ESTHER CORONAO, International Planned Parenthood Federation/Western Hemisphere, said a person’s sexual orientation, gender identity, gender expression and bodily diversity required human rights protection. All types of violence, harassment, discrimination, exclusion and stigmatization were violations of human rights, and negatively impacted the well-being of individuals, families and communities. She called on all Member States to recognize the value of sexual health and rights and to acknowledge their links to personal and social development.
AMY MUEDIN, Programme Specialist with the International Organization for Migration (IOM), said with a current estimated 1 billion migrants worldwide, the post-2014 Programme of Action had aptly underscored migration as a key enabler for sustainable development. To fully realize that human development potential, the human rights of all migrants must be respected, promoted, protected and fulfilled, including by being better reflected in national and global development policies and initiatives. In a brief drafted by IOM and partners for the Open Working Group, migration was recognized as among the most powerful and immediate strategies for poverty reduction. With the number of international migrants expected to rise to 300 million from 232 million over the lifetime of the post-2015 agenda, she noted that the multiplier effects of migration affected hundreds of millions of people beyond the migrants themselves. “Migration is a reality that is here to stay,” she said. “The question should now no longer be whether to include migration or not, but how to effectively manage migration in a safe, orderly and humane way that promotes human development and benefits for migrants and societies alike.”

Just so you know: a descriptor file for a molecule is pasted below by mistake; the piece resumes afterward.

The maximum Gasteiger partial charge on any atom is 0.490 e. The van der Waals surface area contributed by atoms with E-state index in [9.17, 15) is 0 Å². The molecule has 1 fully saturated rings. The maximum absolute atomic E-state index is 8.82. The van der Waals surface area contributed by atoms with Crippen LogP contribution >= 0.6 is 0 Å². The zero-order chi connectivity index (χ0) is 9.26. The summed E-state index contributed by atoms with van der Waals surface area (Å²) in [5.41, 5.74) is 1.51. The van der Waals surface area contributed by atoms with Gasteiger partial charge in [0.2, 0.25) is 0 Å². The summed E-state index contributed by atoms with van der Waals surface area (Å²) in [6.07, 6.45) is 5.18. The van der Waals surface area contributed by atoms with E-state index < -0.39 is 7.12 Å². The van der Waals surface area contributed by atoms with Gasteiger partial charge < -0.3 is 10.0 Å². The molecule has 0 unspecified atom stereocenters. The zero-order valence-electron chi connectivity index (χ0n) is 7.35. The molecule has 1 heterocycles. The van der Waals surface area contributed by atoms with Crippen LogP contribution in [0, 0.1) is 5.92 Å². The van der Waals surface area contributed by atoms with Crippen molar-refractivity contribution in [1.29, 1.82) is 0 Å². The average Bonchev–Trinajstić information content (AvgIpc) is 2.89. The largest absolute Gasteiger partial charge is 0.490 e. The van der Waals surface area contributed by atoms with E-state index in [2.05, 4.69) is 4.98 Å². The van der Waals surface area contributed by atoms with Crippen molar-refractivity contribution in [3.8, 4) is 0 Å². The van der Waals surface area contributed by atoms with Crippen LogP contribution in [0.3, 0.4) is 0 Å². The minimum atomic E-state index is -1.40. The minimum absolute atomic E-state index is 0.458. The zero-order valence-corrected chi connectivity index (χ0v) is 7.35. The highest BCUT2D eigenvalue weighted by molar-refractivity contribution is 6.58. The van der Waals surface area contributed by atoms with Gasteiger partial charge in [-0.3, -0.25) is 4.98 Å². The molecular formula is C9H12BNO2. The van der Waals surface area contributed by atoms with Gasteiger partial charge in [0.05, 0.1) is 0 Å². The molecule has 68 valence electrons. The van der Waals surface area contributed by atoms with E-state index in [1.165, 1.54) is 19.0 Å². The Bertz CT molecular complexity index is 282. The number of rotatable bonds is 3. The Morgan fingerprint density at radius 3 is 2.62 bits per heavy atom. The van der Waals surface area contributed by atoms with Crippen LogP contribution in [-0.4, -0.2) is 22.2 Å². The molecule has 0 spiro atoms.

SRINIVAS TATA, Chief, Social Policy and Population Section of the Economic and Social Commission for Asia and the Pacific (ESCAP), presented its key findings on ICPD implementation and the outcomes of the Sixth Asian and Pacific Population Conference held in September. Results from survey responses, which covered 51 of 58 ESCAP members and 99 per cent of the region’s population, showed many successes over the decades, including increased life expectancy, reduced fertility rates and maternal deaths and better access to reproductive health services. Yet new challenges emerged, he said, pointing to a growing ageing population that needed to be addressed. Other areas of concern included filling gaps in sexual and reproductive health programmes, and information and services in order to reach millions at risk of HIV exposure. In addition, despite overall health improvements, maternal mortality remained unacceptably high in some countries. The response to the region’s challenges must be grounded in a commitment to addressing the needs of women and all groups that remained excluded from the development process, he said.
JANE STEWART, Chair of the Global Migration Group of the International Labour Organization (ILO), speaking on behalf of its 16 member entities, said since the Cairo conference the development landscape had changed. The 2013 Declaration on Migration and Development was an important commitment to improve migration governance. Increasing human mobility within and across regions was among trends such as ageing populations, she said. Links between migration and the development agenda, including poverty eradication, health and education, were real. The current discussions on the future development agenda provided opportunities to consider some of those issues, such as reducing migration costs, eliminating human trafficking and enhancing partnerships and cooperation.